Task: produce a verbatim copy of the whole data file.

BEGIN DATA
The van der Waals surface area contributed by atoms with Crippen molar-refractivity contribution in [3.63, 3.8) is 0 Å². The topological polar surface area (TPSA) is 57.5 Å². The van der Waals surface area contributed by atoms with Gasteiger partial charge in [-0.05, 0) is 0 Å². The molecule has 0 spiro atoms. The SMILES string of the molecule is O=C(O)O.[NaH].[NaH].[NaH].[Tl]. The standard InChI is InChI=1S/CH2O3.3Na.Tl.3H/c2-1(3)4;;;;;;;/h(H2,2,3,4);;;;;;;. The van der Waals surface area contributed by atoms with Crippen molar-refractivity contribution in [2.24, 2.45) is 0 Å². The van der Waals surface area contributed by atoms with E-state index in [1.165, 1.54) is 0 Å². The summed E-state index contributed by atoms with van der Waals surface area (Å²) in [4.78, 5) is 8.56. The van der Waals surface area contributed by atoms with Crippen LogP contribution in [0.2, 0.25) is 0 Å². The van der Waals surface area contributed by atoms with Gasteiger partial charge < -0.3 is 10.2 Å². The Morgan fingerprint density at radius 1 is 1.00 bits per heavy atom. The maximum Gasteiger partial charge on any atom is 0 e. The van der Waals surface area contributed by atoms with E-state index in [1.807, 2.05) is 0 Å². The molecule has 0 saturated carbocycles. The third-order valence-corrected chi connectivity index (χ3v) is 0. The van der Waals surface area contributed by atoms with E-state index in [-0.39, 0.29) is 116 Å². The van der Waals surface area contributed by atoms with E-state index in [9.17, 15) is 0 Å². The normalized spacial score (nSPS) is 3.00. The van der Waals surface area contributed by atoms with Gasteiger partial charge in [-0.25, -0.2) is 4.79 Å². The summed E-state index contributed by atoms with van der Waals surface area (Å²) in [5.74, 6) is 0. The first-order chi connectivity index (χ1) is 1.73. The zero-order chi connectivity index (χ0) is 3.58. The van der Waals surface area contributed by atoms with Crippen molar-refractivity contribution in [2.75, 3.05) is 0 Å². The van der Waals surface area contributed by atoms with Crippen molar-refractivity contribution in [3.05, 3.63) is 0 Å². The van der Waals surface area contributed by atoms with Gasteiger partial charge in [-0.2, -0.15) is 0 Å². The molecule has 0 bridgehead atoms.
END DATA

The van der Waals surface area contributed by atoms with Crippen molar-refractivity contribution in [3.63, 3.8) is 0 Å². The topological polar surface area (TPSA) is 57.5 Å². The van der Waals surface area contributed by atoms with Gasteiger partial charge in [-0.05, 0) is 0 Å². The molecule has 0 spiro atoms. The SMILES string of the molecule is O=C(O)O.[NaH].[NaH].[NaH].[Tl]. The standard InChI is InChI=1S/CH2O3.3Na.Tl.3H/c2-1(3)4;;;;;;;/h(H2,2,3,4);;;;;;;. The van der Waals surface area contributed by atoms with Crippen molar-refractivity contribution in [2.24, 2.45) is 0 Å². The van der Waals surface area contributed by atoms with E-state index in [1.165, 1.54) is 0 Å². The summed E-state index contributed by atoms with van der Waals surface area (Å²) in [4.78, 5) is 8.56. The van der Waals surface area contributed by atoms with Crippen LogP contribution in [0.2, 0.25) is 0 Å². The van der Waals surface area contributed by atoms with Gasteiger partial charge < -0.3 is 10.2 Å². The Morgan fingerprint density at radius 1 is 1.00 bits per heavy atom. The maximum Gasteiger partial charge on any atom is 0 e. The van der Waals surface area contributed by atoms with E-state index in [1.807, 2.05) is 0 Å². The molecule has 0 saturated carbocycles. The third-order valence-corrected chi connectivity index (χ3v) is 0. The van der Waals surface area contributed by atoms with E-state index in [-0.39, 0.29) is 116 Å². The van der Waals surface area contributed by atoms with E-state index in [9.17, 15) is 0 Å². The normalized spacial score (nSPS) is 3.00. The van der Waals surface area contributed by atoms with Gasteiger partial charge in [-0.25, -0.2) is 4.79 Å². The summed E-state index contributed by atoms with van der Waals surface area (Å²) in [5.74, 6) is 0. The first-order chi connectivity index (χ1) is 1.73. The zero-order chi connectivity index (χ0) is 3.58. The van der Waals surface area contributed by atoms with Crippen molar-refractivity contribution in [2.75, 3.05) is 0 Å². The van der Waals surface area contributed by atoms with Crippen molar-refractivity contribution in [3.05, 3.63) is 0 Å². The van der Waals surface area contributed by atoms with Gasteiger partial charge in [-0.2, -0.15) is 0 Å². The molecule has 0 bridgehead atoms.